OMB Raises Salary Cap For Contractor Executives Because It Has To (by Charles S. Clark, Government Executive)

'Outdated' Contractor Pay Cap Raised 10 Percent (by Matthew Weigelt, Washington Technology)

Obama Jobs and Deficit Proposal Targets Contractor Executive Pay (by Charles S. Clark, Government Executive)

10-12-2011: Lawmakers Urge Super Committee To Address Contractor Salary Cap (by Andrew Lapin, Senedia)

 

Office of Management and Budget

The Office of Management and Budget got swept up in the Solyndra bankruptcy controversy when government emails revealed OMB officials accused the White House of pressuring them on the company’s loan guarantees.

 

The administration awarded solar-cell manufacturer Solyndra $535 million in loan guarantees in 2009 as part of its green-energy strategy and economic stimulus package. Two years later, the company collapsed, which prompted a federal investigation and plenty of political sniping.

 

A congressional probe turned up emails from the OMB that showed Vice President Joe Biden’s office pressured the OMB to speed up approval of Solyndra’s deal in order for Biden to make a factory groundbreaking event.

 

“We have ended up with a situation of having to do rushed approvals on a couple of occasions (and we are worried about Solyndra at the end of the week),” one OMB official wrote to Terrell P. McSweeny, Biden’s domestic policy adviser. “We would prefer to have sufficient time to do our due diligence reviews.”

 

Republicans pounced on Solyndra’s failure, labeling it an example of the wastefulness of the stimulus program. They also said it raised doubts about the administration’s funding of green technology, and may have been an example of crony capitalism.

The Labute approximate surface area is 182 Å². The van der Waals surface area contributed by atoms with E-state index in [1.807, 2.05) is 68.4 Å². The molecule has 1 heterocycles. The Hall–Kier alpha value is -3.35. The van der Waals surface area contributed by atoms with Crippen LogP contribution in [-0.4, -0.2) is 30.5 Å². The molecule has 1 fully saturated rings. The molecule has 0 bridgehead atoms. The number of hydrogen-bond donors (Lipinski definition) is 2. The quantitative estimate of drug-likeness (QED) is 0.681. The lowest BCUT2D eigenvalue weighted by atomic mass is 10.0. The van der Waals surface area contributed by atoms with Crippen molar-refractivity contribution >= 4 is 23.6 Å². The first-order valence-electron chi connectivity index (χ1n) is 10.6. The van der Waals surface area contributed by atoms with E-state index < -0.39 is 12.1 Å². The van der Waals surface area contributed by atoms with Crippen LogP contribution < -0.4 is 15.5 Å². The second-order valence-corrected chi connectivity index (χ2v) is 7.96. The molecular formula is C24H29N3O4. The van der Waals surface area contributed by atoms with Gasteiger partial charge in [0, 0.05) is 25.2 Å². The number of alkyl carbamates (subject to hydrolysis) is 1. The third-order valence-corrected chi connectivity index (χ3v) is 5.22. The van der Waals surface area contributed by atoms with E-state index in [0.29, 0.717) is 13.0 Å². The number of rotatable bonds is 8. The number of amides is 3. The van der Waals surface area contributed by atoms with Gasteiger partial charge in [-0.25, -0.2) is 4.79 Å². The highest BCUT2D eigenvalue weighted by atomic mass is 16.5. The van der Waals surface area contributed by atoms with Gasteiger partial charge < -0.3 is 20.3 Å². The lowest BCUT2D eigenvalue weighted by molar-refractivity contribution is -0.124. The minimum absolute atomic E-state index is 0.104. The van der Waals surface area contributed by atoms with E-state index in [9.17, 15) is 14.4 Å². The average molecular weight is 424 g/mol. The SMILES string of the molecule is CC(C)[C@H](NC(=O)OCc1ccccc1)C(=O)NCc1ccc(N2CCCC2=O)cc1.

Solyndra was founded in part with funding that originated from Tulsa, Oklahoma, billionaire George Kaiser, a major Obama fundraiser.

White House's Haste On Solar Firm Loan Creates Political Headaches (by Frank James, NPR)

GOP: Solyndra Deal was Rushed (by Jim Puzzanghera and Stuart Pfeifer, Los Angeles Times)

Solyndra Controversy A Transparent Attempt To Kill Green Energy (by David Dayen, Campaign for America’s Future)

Furor Over Loans to Failed Solar Firm (by Matthew Wald and Charlie Savage, New York Times)

 

U.S. Army Plan to Add More Generals Shot Down by OMB

In June 2008, the Associated Press reported that the OMB had quashed a service plan proposed by the U.S. Army to add five active-duty generals to oversee purchasing and monitor contractor performance. This came about after a panel criticized the Army for contracting failures that undermined war efforts in Iraq an Afghanistan and wasted millions in tax dollars. The Army already has 300 full-time generals, which the OMB has deemed more than enough to handle any new demands. The Army appealed OMB’s decision and, the following month, the OMB reversed its decision.

White House Rejects Army Plan to Hire Generals to Oversee Contracting (Associated Press)

 

White House Leaves Loophole for Foreign Contractors

In March 2008, the White House indicated that it would not remove a loophole inserted into an OMB budget rule that allows foreign contractors to remain silent if they witness fraud or abuse on U.S. government contracts. The Justice Department opposed the exemption and wrote to the OMB, asking for the exemption to be eliminated. Congressman Peter Welch subsequently authored a bill—the Close the Contractor Fraud Loophole Act (H.R. 5712)—that was signed into law in 2008, which closed that loophole. In January 2012, the OMB—under the Obama administration—directed federal agencies to increase oversight of contractors as a means of cutting down on fraud, waste, and abuse.

White House won't remove loophole allowing foreign contractors to ignore fraud (by John Byrne, Raw Story)

Congress Passes Legislation Which Will Require Contractors to Self-Report

Violations of Criminal and Civil Laws (Sutherland)

OMB memo on contractor oversight (pdf)

 

Government Outsourcing Raises Controversy